MARTINEZ, Calif. – Half of the room was filled with union workers when the city council agreed to their terms for a Project Labor Agreement (PLA), and tried to end an engineering impasse that threatens to derail the Traditions at Meadow development and park projects at their Oct. 23 meeting.
DeNova Homes Executive Vice President & General Counsel Dana Tsubota had delivered a letter with lengthy documentation, to the city late that afternoon.
It essentially said DeNova would not be able to proceed with the project or the park unless there was agreement between engineers about how to safely handle storm drainage, so that the city can issue the grading permit needed to start the job.
According to California law, property owners are required to keep or properly dispose of all of the water that falls on their property. It is necessary to have a drainage plan, in order to make a grading plan, so an owner can get a grading permit from the city.
At the meeting, Tsubota said DeNova had submitted 12 drainage plans to the city since the beginning, and had approved plans when they reached the legal settlement to proceed with the project. However, there have been personnel changes since then and the current city engineer (currently being contracted to Harris & Associates), who is responsible for protecting the city from any future adverse results of the plan, is not satisfied.
The developer has requested an “at risk” grading permit in order to start without the final grading plan, but the city’s conditions for that would have caused the developer to be “stripped of its rights,” according to Tsubota.
One by one, council members questioned staff about how to move the project forward. A frustrated Dave Sanson, CEO of DeNova Homes, Inc. said, “I knew it would be an unbearable process.” He was talking about getting everything DeNova, the city and open space advocacy groups had legally settled on doing by an end of the year deadline. “We are already two months behind the schedule.” He is anxious to be grading before winter rains, so the site will be ready to build the spring.
There were other technical details (including a pedestrian path at the edge of the park connecting both sides) that are related to the title and map that can be worked out by city, and developer attorneys.
Mayor Rob Schroder offered to call an emergency council meeting if necessary to approve any actions. All of the other council members agreed. The builder asked if a of the council member could be there when the engineers discussed their differences.
City Manager Eric Figueroa said that would not be appropriate, but the council would make sure there was someone there to observe and report back, case they are needed to help facilitate a resolution to the impasse. The council expects news about progress within about a week.
In other business, the PLA approval sailed through, in spite of warnings from Jeff Walters, city attorney. During public comment a speaker reminded the Council, “This is a union town” and began naming at least ten union offices located in Martinez. There seemed little doubt that Martinez would pass the PLA unanimously, and they did.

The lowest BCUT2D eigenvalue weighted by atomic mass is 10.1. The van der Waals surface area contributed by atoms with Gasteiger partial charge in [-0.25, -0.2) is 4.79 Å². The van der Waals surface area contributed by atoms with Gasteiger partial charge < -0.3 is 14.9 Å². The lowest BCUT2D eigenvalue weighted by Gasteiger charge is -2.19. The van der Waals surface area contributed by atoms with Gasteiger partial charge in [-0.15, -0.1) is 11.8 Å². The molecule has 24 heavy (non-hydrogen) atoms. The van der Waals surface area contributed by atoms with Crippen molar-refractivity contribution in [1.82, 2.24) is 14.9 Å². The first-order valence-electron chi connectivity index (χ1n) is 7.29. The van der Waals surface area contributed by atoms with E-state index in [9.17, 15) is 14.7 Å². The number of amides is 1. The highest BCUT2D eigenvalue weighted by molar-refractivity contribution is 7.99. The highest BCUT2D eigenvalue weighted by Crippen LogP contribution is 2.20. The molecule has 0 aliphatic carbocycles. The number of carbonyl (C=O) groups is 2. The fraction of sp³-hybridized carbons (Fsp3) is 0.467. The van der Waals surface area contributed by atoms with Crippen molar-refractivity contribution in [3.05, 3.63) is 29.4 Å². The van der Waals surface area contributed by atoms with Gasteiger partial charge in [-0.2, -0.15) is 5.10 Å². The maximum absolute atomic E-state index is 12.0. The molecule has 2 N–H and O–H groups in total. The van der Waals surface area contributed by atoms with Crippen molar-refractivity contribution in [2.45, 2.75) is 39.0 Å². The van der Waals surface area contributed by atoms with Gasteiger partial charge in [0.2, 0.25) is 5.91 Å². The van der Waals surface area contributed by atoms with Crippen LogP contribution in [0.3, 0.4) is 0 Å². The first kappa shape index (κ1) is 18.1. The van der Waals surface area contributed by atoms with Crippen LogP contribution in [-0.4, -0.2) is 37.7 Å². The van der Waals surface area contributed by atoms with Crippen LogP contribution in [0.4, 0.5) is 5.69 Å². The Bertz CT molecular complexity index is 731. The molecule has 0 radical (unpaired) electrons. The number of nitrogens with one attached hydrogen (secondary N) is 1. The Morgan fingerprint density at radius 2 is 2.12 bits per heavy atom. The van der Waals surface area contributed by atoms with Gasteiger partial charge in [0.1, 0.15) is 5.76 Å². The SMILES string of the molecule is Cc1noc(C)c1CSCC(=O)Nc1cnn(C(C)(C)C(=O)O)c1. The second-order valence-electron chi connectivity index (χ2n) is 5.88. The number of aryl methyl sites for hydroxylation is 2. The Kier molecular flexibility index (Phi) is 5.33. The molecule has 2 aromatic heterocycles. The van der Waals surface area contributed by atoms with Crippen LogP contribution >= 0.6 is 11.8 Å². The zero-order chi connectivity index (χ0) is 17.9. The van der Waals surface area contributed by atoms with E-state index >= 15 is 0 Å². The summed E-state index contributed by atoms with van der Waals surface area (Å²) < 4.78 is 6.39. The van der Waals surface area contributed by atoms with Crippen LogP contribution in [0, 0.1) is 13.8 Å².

City council had passed a resolution establishing a PLA policy modeled on the Contra Costa County’s PLA in Nov. 2014, but never executed an agreement with the Contra Costa Trades and Construction Council (BTC). On-going negotiations for the past year resulted in two issues that blocked an agreement: the use of Core workers, that the agreement would apply to new construction only.
Staff looked to the council to make a decision on those. “Core employees” are non-union people that are part of the standing workforce of that particular construction business. Walters explained that some companies cannot afford to let key people stand idle, if they have to hire out of the union hall for a job. He said the real reason to oppose the union’s effort to not allow them is that it decreases competition. He argued that the business would likely not want to lose critical regular employees for one job.
The reason he questioned the union demand that the PLA would apply to maintenance work as well as new construction is that work could be bound by the PLA because there are multiple year projects that would push it over the $1million threshold to which the trades union council had agreed.
The BTC spokesperson John Holtzman talked about the value of union slurry seal workers. “Between 2000 and 2017 the average wage was $12 to $18 an hour … now, including benefits, it is $58 to $73 an hour.” He said $21 of that is applied to benefits.
There were a series of union workers who testified to the value of good wages for families and the community. John Stevens, Councilwomen Lara DeLaney, Debbie McKillop and Noralea Gibson echoed their sentiments, and Mayor Rob Schroder said he was happy about the approval.